Whether it’s writing for your private practice website, starting a new psychotherapy blog, or building exposure by writing guest posts, writing online can be a big boost to your career.
Unfortunately, graduate school doesn’t prepare you for writing for the web. If you write a blog post the same way you write an academic paper, your readers will quickly click away in search of more interesting content.
Fortunately, writing for the web isn’t difficult. Here are a few tips to get you started.
Write Shorter Paragraphs
People have shorter attention spans on the internet. It takes seconds for them to close your page and open another one, and so you have to work hard to keep their attention.
This means that you should write short paragraphs. Long paragraphs look like a chore to read, and tempt the reader to click over to another page that is less demanding. But short paragraphs offer the reader a sense of accomplishment – because every paragraph they finish feels like a success.
In general, you should try to make a new paragraph every 2-4 lines (with the occasional longer paragraph if necessary). You can still write in long chunks if that’s what you’re comfortable with, but then go back and add line breaks whenever one idea changes into another.
Use Section Headings
Section headings help your writing look professional and inviting.
For instance, check out my social skills guide on asking good questions. I split that page into three different sections, and have big section headings to show the reader where they’re at on the page. That makes my guide easier to read, and more visually appealing to boot.
As a general rule, try to have at least 2-3 different section headings on each page or blog post. You can either add the headings in as you write, or go back and add them in after you’ve finished. This will make your writing look more organized and make readers more interested in reading.
Use Bullet Points
Benefits of bullet points:
- They’re easy to skim
- They add visual variety to your posts
- They are an effective way to organize information
The average lay reader doesn’t have a clear understanding of what terms like “Person-Centered orientation” or “psychometrically valid assessment” mean. So avoid using them unless you’re writing for a professional audience.
If you do decide to use technical terms, at least define them. It’s not hard to say “I’m a psychodynamic therapist, which means… [explain your orientation in plain language].” A good rule of thumb is to ask a non-therapist friend to read through your writing and let you know if anything is confusing.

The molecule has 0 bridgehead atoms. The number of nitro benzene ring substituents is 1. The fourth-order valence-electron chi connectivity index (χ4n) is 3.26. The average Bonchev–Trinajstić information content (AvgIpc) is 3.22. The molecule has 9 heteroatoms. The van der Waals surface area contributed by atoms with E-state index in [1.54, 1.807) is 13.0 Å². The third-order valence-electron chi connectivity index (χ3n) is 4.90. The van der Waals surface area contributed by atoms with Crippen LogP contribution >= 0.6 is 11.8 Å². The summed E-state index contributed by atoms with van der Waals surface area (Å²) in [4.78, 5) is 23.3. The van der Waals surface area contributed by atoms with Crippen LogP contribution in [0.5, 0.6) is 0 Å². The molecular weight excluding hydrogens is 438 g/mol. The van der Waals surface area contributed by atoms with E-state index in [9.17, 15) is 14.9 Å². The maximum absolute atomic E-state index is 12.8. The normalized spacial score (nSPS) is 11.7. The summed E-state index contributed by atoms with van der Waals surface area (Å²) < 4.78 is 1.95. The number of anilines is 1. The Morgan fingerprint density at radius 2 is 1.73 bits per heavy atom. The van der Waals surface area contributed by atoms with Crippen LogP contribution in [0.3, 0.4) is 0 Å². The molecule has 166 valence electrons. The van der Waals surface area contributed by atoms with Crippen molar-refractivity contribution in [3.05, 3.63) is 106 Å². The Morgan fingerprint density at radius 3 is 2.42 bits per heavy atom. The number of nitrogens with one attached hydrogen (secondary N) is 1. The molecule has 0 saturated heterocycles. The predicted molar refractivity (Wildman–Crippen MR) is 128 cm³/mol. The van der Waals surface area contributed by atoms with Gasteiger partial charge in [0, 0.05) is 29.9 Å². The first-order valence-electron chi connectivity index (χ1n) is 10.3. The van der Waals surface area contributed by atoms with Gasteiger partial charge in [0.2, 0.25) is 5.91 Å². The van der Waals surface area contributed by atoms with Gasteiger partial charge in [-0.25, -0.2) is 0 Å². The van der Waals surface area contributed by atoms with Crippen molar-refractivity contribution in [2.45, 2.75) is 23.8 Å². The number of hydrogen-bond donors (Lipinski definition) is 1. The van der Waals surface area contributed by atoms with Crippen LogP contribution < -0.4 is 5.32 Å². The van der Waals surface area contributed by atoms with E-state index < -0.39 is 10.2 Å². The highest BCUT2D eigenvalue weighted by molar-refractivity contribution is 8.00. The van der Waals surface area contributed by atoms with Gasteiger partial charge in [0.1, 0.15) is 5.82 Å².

A few images go a long way towards grabbing your readers’ attention. They make your writing look more professional and (more importantly) they help you fight against the constant temptation to click away.
So add photos into your writing. You might include one photo at the top of the article, or sprinkle smaller photos throughout the page.
How do you find images? Well, you need to be careful, because most of the photos you find on Google Images are copyright protected. While it’s unlikely you’ll be caught, you want to be ethical. So it’s important to use images that are legally free for anyone to use.
The easiest way is to use a site like Pixabay.com or Unsplash.com. Both sites allow you to search a big collection of totally free images. If you need more, Google for “attribution free images” or do some research on finding Creative Commons images.
Once you’ve found a good source of free images, here’s a few things to keep in mind:
- Look for images that relate to what you’re writing about. The connection doesn’t need to be very strong – if you’re going to write an article about mindfulness exercises, you don’t actually need a photo of a therapist teaching someone mindfulness. You could just have a photo of a calm nature scene, or a relaxed person, or something like that.
- Pick images that are appealing to look at. This means that you should choose photos that are high-resolution, not blurry, etc. But this also means that you should avoid images that are shocking or upsetting. If you want to write a post about self-harm, don’t include a photo of someone’s self-harm injury!
- Make sure that your website is visually appealing in general – adding a good image to an ugly website will still result in an ugly website. I’ve written a quick guide on some web design tips for therapists that you can use to spruce up your site’s visual appeal.
The more you write for the web, the more success you’ll find. Nobody is going to read your blog if it only has one post.
So build a writing habit. Marketing guru (and prolific blogger) Seth Godin recommends the following strategy to get you started:
- Start an anonymous blog somewhere – don’t put your name on it. This will give you the freedom to take risks without worrying about the consequences.
- Write ten posts on this anonymous blog. Your posts can be about whatever you want. Experiment with different styles of posts, different topics, etc.
- After you’ve written ten posts, choose if you want to put your name on the blog, keep publishing anonymously, or start a brand-new writing project.
I recommend trying to write all ten posts within a month. This is frequent enough that you can build a habit, but not so frequent that it becomes overwhelming.
You might not feel like a writer. When I started, I definitely didn’t.
But I started anyway.
You have the same opportunity. Your life experience and psychological training are worth sharing. Your words have power.
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